The Southern Baptist Convention recently made headlines for renouncing racism, condemning slavery and apologizing for the church’s intolerant past. That laudable contrition raises a deeper question: Why would Christianity ever be associated with racial oppression in the first place?
How did the faith whose founder told people to “love one another” become linked with human bondage, social apartheid and even today’s racist militias?
As a white baby boomer growing up in the South, I experienced segregated schools, restrooms drinking fountains and beaches. My parents taught and modeled equality, so I was saddened by the injustice I saw. A CBS documentary emphasized the Ku Klux Klan’s use of the Bible and the cross in its rituals.
During college, a friend brought an African-American student to a church I attended in Durham, N. C. The next Sunday, the pastor announced that because of “last week’s racial incident” (the attendance of a Black), church leaders had voted to maintain their “longstanding policy of racial segregation.” Thereafter, any Blacks present would be handed a note explaining the policy and asked not to return. I was outraged and left the church.
Some 19th-century ministers preached that slavery was a divine decree. In his book, “Slavery Ordained of God,” Fred A. Ross wrote, “Slavery is ordained of God … to continue for the good of the slave, the good of the master, the good of the whole American family.” Those words seem quite different from the biblical injunction to “love your neighbor as yourself,” a statement with equally poignant historical roots.
In first-century Palestine, the Jews and Samaritans were locked in a blood feud. Divided by geography, religion and race, the two groups spewed venom, with Jewish pilgrims deliberately lengthening their journeys to bypass Samaria. Once, a Jewish lawyer asked Jesus of Nazareth, “Who is my neighbor?” Jesus, who as a Jew surprised people by freely mixing with Samaritans, told a now famous story: The Good Samaritan aided a badly injured Jewish traveler who had been ignored by two passers-by, Jewish religious leaders. Which of the three was the “neighbor”? Obviously, the one who showed mercy.
The power of true faith to reconcile enemies was driven home to me in the’70s by Norton, Georgia state leader of the Black Student Movement, and Bo, a prejudiced White church member. Once during an Atlanta civil rights demonstration, Bo and his pals assaulted Norton. The animosity was mutual. Norton later discovered that Christianity was not a religion of oppressive rules, but a relationship with God. As his faith sprouted and grew, his anger mellowed, while his desire for social justice deepened. Meanwhile, Bo chose to reject his hypocrisy and follow his faith. Three years after the beating, the two unexpectedly met again at a conference on the Georgia coast. Initial tension melted into friendship as they forgave, reconciled and treated each other like brothers.
Historical and contemporary examples abound of true faith promoting reconciliation and opposing racism. John Newton, an 18th-century British slave trader, renounced his old ways, became a pastor and wrote the hymn “Amazing Grace.” Newton encouraged his Christian friend William Wilberforce, who faced scorn and ridicule, in leading a long but successful battle in Parliament to abolish the slave trade.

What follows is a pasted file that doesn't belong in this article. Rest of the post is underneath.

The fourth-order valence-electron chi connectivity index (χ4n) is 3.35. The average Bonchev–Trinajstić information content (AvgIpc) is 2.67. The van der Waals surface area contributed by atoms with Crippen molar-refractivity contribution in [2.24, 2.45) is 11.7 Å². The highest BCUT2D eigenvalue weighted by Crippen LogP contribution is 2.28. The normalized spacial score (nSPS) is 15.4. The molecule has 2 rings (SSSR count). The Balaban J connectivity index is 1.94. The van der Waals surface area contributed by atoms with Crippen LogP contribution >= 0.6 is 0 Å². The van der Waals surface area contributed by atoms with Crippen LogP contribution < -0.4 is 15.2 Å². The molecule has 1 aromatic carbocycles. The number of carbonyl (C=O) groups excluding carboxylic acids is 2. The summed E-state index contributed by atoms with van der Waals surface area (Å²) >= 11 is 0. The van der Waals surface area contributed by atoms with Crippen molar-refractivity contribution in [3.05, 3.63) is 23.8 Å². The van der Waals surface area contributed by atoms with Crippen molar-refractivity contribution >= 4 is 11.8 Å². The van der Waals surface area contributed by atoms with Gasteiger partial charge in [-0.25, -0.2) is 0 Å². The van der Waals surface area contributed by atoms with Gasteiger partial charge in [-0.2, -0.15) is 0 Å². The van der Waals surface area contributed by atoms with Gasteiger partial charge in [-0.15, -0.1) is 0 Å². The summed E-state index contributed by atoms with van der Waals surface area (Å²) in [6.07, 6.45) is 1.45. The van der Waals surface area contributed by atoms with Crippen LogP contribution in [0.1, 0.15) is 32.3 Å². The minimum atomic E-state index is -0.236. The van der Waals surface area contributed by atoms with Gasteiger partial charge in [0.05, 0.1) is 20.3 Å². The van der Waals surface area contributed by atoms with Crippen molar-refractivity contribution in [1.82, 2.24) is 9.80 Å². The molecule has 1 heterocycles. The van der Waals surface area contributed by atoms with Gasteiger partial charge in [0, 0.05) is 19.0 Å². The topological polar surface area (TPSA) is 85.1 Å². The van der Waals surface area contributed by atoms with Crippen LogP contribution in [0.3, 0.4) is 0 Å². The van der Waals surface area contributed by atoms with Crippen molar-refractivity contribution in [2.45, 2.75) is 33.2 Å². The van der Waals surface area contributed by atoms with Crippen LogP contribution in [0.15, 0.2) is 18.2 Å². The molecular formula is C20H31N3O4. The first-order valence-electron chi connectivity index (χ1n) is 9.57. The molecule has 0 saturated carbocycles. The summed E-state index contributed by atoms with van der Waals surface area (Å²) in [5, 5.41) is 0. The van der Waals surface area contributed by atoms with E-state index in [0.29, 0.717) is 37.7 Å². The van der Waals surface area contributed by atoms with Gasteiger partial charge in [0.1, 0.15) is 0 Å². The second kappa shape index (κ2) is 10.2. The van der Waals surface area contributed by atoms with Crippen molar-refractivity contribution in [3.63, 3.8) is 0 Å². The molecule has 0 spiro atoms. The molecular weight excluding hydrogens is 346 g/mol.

In South Africa in 1988, my heart ached as I saw impoverished Black townships and inequality falsely justified by religion. I also saw signs of hope. At a multiracial university student conference, Peter, a white Afrikaner, told me, “All my life, I’ve been taught the races should be separate. But now because of my faith, I believe we can be one.”
Sadly, his efforts to convince his friends back home were frustrating. “Maybe, you can love the Black man,” they reluctantly conceded, “but you can’t associate with him.” Inner change often takes time and hinges on individual willingness.
Two years ago in Cape Town, radical Black terrorists sprayed a multiracial congregation with automatic gunfire and grenades. Eleven died and 53 were wounded, some horribly maimed. The world press was astounded by the members’ reaction.
Lorenzo Smith’s wife, Myrtle, died from shrapnel that pierced her heart as he tried to shield her. In spite of his loss, he forgave the killers: “I prayed for those that committed the crime.” The pastor explained, “Christian forgiveness doesn’t mean that we condone what has happened or that we don’t wish the law to take its course, but that we have no desire for vengeance. We’re more determined than ever to contribute toward reconciliation and a peaceful future.”
Former Vermont Sen. George Aiken said that if one morning we awoke to discover everyone was the same race, color and creed, we’d find another cause for prejudice by noon. Human hearts need changing.
A young African-American woman heard a speech on this theme in her sociology class at North Carolina State University. “All my life I’ve been taught that white Christians were responsible for the oppression of my people,” she noted. “Now, I realize those oppressors weren’t really following Christ.”
The Southern Baptists were right to renounce racism. Other institutions should take note. Racist policies, laws and yes–militias–need changing. But so do human beings. True Christianity does not promote racism but seeks to eliminate it by changing human hearts.
©1995 Rusty Wright. Used by permission. All rights reserved.
This article appeared in the San Bernadino [CA] Sun, July 30, 1995.